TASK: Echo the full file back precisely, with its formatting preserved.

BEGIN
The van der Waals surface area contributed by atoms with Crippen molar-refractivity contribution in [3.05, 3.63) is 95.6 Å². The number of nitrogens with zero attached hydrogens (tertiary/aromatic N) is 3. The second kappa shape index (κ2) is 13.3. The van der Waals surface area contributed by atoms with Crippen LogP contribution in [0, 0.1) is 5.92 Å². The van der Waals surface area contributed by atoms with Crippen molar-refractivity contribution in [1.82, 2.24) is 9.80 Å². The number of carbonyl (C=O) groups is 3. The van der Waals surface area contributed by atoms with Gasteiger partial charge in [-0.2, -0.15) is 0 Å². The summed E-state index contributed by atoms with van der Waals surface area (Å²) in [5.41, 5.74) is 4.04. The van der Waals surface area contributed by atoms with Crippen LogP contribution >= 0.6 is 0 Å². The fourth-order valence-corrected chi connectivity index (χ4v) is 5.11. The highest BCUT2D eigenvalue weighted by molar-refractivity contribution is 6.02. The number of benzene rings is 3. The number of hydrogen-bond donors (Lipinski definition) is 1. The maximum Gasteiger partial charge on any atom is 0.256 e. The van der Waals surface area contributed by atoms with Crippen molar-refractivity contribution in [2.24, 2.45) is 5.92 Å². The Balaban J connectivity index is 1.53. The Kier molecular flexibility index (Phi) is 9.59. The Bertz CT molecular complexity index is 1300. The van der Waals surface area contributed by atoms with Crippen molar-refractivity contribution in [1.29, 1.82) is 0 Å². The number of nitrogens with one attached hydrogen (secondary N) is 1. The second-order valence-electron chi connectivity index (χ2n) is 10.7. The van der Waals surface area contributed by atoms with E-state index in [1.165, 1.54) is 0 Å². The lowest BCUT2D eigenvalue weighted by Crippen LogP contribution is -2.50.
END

The van der Waals surface area contributed by atoms with Crippen molar-refractivity contribution in [3.05, 3.63) is 95.6 Å². The number of nitrogens with zero attached hydrogens (tertiary/aromatic N) is 3. The second kappa shape index (κ2) is 13.3. The van der Waals surface area contributed by atoms with Crippen LogP contribution in [0, 0.1) is 5.92 Å². The van der Waals surface area contributed by atoms with Crippen molar-refractivity contribution in [1.82, 2.24) is 9.80 Å². The number of carbonyl (C=O) groups is 3. The van der Waals surface area contributed by atoms with Gasteiger partial charge in [-0.2, -0.15) is 0 Å². The summed E-state index contributed by atoms with van der Waals surface area (Å²) in [5.41, 5.74) is 4.04. The van der Waals surface area contributed by atoms with Crippen LogP contribution >= 0.6 is 0 Å². The fourth-order valence-corrected chi connectivity index (χ4v) is 5.11. The highest BCUT2D eigenvalue weighted by molar-refractivity contribution is 6.02. The number of benzene rings is 3. The number of hydrogen-bond donors (Lipinski definition) is 1. The maximum Gasteiger partial charge on any atom is 0.256 e. The van der Waals surface area contributed by atoms with Crippen molar-refractivity contribution in [2.24, 2.45) is 5.92 Å². The Balaban J connectivity index is 1.53. The Kier molecular flexibility index (Phi) is 9.59. The Bertz CT molecular complexity index is 1300. The van der Waals surface area contributed by atoms with Crippen molar-refractivity contribution in [1.29, 1.82) is 0 Å². The number of nitrogens with one attached hydrogen (secondary N) is 1. The second-order valence-electron chi connectivity index (χ2n) is 10.7. The van der Waals surface area contributed by atoms with E-state index in [1.165, 1.54) is 0 Å². The lowest BCUT2D eigenvalue weighted by Crippen LogP contribution is -2.50.